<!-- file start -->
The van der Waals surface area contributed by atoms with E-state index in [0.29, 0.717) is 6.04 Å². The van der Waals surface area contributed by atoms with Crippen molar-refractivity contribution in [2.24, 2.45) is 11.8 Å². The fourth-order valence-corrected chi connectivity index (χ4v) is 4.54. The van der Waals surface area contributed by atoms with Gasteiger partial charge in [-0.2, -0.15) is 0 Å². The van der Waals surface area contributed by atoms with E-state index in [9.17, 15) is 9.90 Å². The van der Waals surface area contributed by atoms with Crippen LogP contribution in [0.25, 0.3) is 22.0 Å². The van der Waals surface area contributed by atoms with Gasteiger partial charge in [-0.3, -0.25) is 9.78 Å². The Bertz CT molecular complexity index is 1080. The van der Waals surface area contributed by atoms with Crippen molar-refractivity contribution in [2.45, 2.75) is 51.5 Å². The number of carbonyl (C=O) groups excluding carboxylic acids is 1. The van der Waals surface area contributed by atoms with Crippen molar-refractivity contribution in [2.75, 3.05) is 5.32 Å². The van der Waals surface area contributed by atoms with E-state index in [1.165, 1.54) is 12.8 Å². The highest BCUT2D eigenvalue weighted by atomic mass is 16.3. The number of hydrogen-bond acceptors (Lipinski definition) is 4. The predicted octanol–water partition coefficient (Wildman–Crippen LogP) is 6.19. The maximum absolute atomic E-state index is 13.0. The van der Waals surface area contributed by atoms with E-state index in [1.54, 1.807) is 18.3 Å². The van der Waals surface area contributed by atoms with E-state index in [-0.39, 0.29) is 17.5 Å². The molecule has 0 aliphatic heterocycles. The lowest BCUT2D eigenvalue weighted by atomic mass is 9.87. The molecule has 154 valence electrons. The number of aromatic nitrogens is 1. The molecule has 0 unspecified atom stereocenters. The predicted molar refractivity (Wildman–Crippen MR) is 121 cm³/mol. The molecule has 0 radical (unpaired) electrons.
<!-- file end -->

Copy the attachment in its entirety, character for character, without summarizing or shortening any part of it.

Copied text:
The van der Waals surface area contributed by atoms with E-state index in [0.29, 0.717) is 6.04 Å². The van der Waals surface area contributed by atoms with Crippen molar-refractivity contribution in [2.24, 2.45) is 11.8 Å². The fourth-order valence-corrected chi connectivity index (χ4v) is 4.54. The van der Waals surface area contributed by atoms with Gasteiger partial charge in [-0.2, -0.15) is 0 Å². The van der Waals surface area contributed by atoms with E-state index in [9.17, 15) is 9.90 Å². The van der Waals surface area contributed by atoms with Crippen LogP contribution in [0.25, 0.3) is 22.0 Å². The van der Waals surface area contributed by atoms with Gasteiger partial charge in [-0.3, -0.25) is 9.78 Å². The Bertz CT molecular complexity index is 1080. The van der Waals surface area contributed by atoms with Crippen molar-refractivity contribution in [2.45, 2.75) is 51.5 Å². The number of carbonyl (C=O) groups excluding carboxylic acids is 1. The van der Waals surface area contributed by atoms with Crippen molar-refractivity contribution in [2.75, 3.05) is 5.32 Å². The van der Waals surface area contributed by atoms with E-state index in [1.165, 1.54) is 12.8 Å². The highest BCUT2D eigenvalue weighted by atomic mass is 16.3. The number of hydrogen-bond acceptors (Lipinski definition) is 4. The predicted octanol–water partition coefficient (Wildman–Crippen LogP) is 6.19. The maximum absolute atomic E-state index is 13.0. The van der Waals surface area contributed by atoms with E-state index in [1.54, 1.807) is 18.3 Å². The van der Waals surface area contributed by atoms with E-state index in [-0.39, 0.29) is 17.5 Å². The molecule has 0 aliphatic heterocycles. The lowest BCUT2D eigenvalue weighted by atomic mass is 9.87. The molecule has 154 valence electrons. The number of aromatic nitrogens is 1. The molecule has 0 unspecified atom stereocenters. The predicted molar refractivity (Wildman–Crippen MR) is 121 cm³/mol. The molecule has 0 radical (unpaired) electrons.